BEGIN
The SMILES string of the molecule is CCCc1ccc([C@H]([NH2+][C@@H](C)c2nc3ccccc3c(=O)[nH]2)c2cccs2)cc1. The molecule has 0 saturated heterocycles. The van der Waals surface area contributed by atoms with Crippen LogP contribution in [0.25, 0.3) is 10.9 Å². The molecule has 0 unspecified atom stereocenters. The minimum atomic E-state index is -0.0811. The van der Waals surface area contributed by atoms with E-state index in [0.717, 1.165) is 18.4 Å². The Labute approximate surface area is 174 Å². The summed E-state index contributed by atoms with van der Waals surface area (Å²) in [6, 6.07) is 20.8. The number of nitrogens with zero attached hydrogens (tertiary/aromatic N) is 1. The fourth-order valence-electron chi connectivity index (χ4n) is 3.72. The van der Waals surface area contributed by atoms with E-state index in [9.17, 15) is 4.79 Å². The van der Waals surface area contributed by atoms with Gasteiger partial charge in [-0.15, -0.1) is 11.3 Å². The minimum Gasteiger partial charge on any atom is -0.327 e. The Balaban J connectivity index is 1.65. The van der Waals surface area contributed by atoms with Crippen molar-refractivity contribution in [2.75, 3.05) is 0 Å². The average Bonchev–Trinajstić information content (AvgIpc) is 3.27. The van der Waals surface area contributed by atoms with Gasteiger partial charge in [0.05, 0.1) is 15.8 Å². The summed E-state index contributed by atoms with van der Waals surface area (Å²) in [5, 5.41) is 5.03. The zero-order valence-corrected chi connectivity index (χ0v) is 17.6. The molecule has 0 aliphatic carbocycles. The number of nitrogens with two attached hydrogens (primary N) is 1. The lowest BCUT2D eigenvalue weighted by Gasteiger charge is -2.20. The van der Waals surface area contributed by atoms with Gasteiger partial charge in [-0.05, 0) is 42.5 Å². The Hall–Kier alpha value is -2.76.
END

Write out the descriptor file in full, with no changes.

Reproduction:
The SMILES string of the molecule is CCCc1ccc([C@H]([NH2+][C@@H](C)c2nc3ccccc3c(=O)[nH]2)c2cccs2)cc1. The molecule has 0 saturated heterocycles. The van der Waals surface area contributed by atoms with Crippen LogP contribution in [0.25, 0.3) is 10.9 Å². The molecule has 0 unspecified atom stereocenters. The minimum atomic E-state index is -0.0811. The van der Waals surface area contributed by atoms with E-state index in [0.717, 1.165) is 18.4 Å². The Labute approximate surface area is 174 Å². The summed E-state index contributed by atoms with van der Waals surface area (Å²) in [6, 6.07) is 20.8. The number of nitrogens with zero attached hydrogens (tertiary/aromatic N) is 1. The fourth-order valence-electron chi connectivity index (χ4n) is 3.72. The van der Waals surface area contributed by atoms with E-state index in [9.17, 15) is 4.79 Å². The van der Waals surface area contributed by atoms with Gasteiger partial charge in [-0.15, -0.1) is 11.3 Å². The minimum Gasteiger partial charge on any atom is -0.327 e. The Balaban J connectivity index is 1.65. The van der Waals surface area contributed by atoms with Crippen molar-refractivity contribution in [2.75, 3.05) is 0 Å². The average Bonchev–Trinajstić information content (AvgIpc) is 3.27. The van der Waals surface area contributed by atoms with Gasteiger partial charge in [0.05, 0.1) is 15.8 Å². The summed E-state index contributed by atoms with van der Waals surface area (Å²) in [5, 5.41) is 5.03. The zero-order valence-corrected chi connectivity index (χ0v) is 17.6. The molecule has 0 aliphatic carbocycles. The number of nitrogens with two attached hydrogens (primary N) is 1. The lowest BCUT2D eigenvalue weighted by Gasteiger charge is -2.20. The van der Waals surface area contributed by atoms with Gasteiger partial charge in [-0.05, 0) is 42.5 Å². The Hall–Kier alpha value is -2.76.